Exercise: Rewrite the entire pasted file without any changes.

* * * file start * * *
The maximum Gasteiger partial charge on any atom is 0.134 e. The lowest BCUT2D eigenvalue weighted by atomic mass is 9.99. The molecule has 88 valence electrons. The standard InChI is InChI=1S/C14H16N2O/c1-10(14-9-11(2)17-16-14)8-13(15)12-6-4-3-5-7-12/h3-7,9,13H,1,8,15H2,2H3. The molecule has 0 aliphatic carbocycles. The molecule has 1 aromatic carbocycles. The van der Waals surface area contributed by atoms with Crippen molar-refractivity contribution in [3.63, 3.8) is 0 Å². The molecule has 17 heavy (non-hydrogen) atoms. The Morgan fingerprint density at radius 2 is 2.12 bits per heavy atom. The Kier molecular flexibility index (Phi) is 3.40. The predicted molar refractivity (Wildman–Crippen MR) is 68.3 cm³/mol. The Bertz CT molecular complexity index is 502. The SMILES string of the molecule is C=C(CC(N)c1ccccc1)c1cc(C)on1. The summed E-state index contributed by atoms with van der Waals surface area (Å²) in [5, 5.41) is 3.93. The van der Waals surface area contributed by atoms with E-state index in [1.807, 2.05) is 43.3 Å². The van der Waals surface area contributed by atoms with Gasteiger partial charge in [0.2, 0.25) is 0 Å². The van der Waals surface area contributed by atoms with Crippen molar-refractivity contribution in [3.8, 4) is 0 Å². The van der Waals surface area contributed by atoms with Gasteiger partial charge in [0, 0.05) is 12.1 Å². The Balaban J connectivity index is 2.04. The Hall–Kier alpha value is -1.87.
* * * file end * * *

The maximum Gasteiger partial charge on any atom is 0.134 e. The lowest BCUT2D eigenvalue weighted by atomic mass is 9.99. The molecule has 88 valence electrons. The standard InChI is InChI=1S/C14H16N2O/c1-10(14-9-11(2)17-16-14)8-13(15)12-6-4-3-5-7-12/h3-7,9,13H,1,8,15H2,2H3. The molecule has 0 aliphatic carbocycles. The molecule has 1 aromatic carbocycles. The van der Waals surface area contributed by atoms with Crippen molar-refractivity contribution in [3.63, 3.8) is 0 Å². The molecule has 17 heavy (non-hydrogen) atoms. The Morgan fingerprint density at radius 2 is 2.12 bits per heavy atom. The Kier molecular flexibility index (Phi) is 3.40. The predicted molar refractivity (Wildman–Crippen MR) is 68.3 cm³/mol. The Bertz CT molecular complexity index is 502. The SMILES string of the molecule is C=C(CC(N)c1ccccc1)c1cc(C)on1. The summed E-state index contributed by atoms with van der Waals surface area (Å²) in [5, 5.41) is 3.93. The van der Waals surface area contributed by atoms with E-state index in [1.807, 2.05) is 43.3 Å². The van der Waals surface area contributed by atoms with Gasteiger partial charge in [0.2, 0.25) is 0 Å². The van der Waals surface area contributed by atoms with Crippen molar-refractivity contribution in [3.8, 4) is 0 Å². The van der Waals surface area contributed by atoms with Gasteiger partial charge in [0, 0.05) is 12.1 Å². The Balaban J connectivity index is 2.04. The Hall–Kier alpha value is -1.87.